Harvest reports scattered in northeast S.D.

Farm Forum

Crop yields vary greatly from farm to farm as a harvest difficult to categorize rolls toward its conclusion.

“Yields for this year’s corn crop are all over the place,” said David Clark, agronomist for Wheat Growers. “Some are really good, and some are really bad. There were a lot of environmental factors this year. Some areas had hail, others too much rain early and there was drought in August. A lot of it depended on whether a particular field caught rain at the right time.”

Yields in Brown County range from about 90 bushels to 190 bushels an acre, he said. The average would probably be 125 bushels to 135 bushels per acre, he said.

That would be below average when compared to the South Dakota five-year average of 148 bushels an acre.

Clark estimates that about 75 percent of the corn crop has been harvested.

Craig Haugaard, marketing manager for North Central Farmers Elevator, said corn yields in Edmunds County are about 80 to 120 bushels per acre. The yields are better on average in Campbell and Walworth counties, he said. Near Bowdle, Java, Herreid and Pollock, the yields are above 120 bushels with some much higher.

“Pollock is a garden spot,” Haugaard said. “They just seemed to catch the rain other areas missed.”

While the area yields for corn and soybeans are down from last year, most farmers are doing better than they expected, Haugaard said.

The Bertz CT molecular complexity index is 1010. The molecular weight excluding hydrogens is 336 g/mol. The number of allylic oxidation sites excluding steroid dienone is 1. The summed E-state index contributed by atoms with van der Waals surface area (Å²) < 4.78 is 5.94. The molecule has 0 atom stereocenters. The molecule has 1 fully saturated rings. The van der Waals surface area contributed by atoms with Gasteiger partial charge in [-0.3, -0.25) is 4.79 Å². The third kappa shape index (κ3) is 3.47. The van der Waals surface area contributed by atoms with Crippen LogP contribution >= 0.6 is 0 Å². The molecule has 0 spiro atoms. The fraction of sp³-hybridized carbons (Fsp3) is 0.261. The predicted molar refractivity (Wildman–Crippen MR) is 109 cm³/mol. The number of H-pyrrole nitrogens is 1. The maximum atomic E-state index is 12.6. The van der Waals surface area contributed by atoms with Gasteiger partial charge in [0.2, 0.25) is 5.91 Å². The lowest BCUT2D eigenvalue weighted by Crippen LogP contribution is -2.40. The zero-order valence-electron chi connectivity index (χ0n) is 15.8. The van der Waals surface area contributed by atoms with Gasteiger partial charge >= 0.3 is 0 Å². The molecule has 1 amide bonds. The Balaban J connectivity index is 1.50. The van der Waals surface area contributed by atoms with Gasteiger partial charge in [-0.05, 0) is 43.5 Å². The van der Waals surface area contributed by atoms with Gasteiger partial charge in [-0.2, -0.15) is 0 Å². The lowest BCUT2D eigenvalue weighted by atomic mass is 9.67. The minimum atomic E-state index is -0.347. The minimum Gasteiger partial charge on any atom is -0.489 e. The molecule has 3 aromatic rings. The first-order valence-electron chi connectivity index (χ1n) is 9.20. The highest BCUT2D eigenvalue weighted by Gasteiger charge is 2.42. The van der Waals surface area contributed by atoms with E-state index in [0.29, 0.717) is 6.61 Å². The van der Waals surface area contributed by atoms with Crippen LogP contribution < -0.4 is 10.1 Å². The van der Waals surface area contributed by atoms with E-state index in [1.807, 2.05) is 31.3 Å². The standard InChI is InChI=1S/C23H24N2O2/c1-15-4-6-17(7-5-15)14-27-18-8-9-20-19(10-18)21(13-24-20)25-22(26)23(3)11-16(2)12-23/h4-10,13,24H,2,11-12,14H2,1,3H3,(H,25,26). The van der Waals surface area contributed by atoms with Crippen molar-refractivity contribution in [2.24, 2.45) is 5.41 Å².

Soybean yields are averaging in the 30 to 35 bushel per acre range, which is much better than expected given the August drought, he said.

“I was getting quite concerned when we went without rain in August, but now I am pleasantly surprised,” he said.

Clark said that, in Brown County, soybean yields are from 35 to 40 bushels an acre.

“Most producers are pleasantly surprised by bean yields,” he said. “I would say the soybean crop is a little above average and the corn crop a little below average.”

Corn moisture is higher this year compared to last year, requiring most farmers to dry their corn.

Corn prices are one of the big concerns for producers. At the close of business on Nov. 8 North Central Farmers Elevator was paying $3.74 per bushel. It was nearly $7 a bushel last year at this time.

Soybean prices are down but haven’t dropped nearly as far as corn. Soybeans were $12.16 a bushel at North Central at the close of the day on Nov. 8. A year ago, the price was about $2 higher.

The USDA Supply and Demand Report and the Crop Production Report were released on Nov. 8. Haugaard said the number of estimated corn acres planted and harvested dropped, but the nationwide average yield estimates increased to 160.4 bushels an acre. Exports also increased. Altogether, the reports suggest corn prices should not change much in the near future, he said.

Ryan Wagner, who farms in Day County northwest of Roslyn, said the harvest is a little behind schedule. Crops weren’t planted until late spring and took longer to develop. Farmers had a decent start to harvest but were set back by rain and three inches of snow in late October.

Wagner’s crop yields are a little different than area trends. He said his corn crop is better than his soybean crop.

“We had a unique situation,” he said. “Where some areas didn’t catch the rain, we did.”

He said his corn yields are about 10 to 15 percent above his farm’s five-year crop average. The soybean yields are right at average, he said.

Wagner expects to be finished with harvesting by Thanksgiving and, hopefully, a little earlier.

“I have deer hunting the weekend before Thanksgiving, so that is my goal,” he said.

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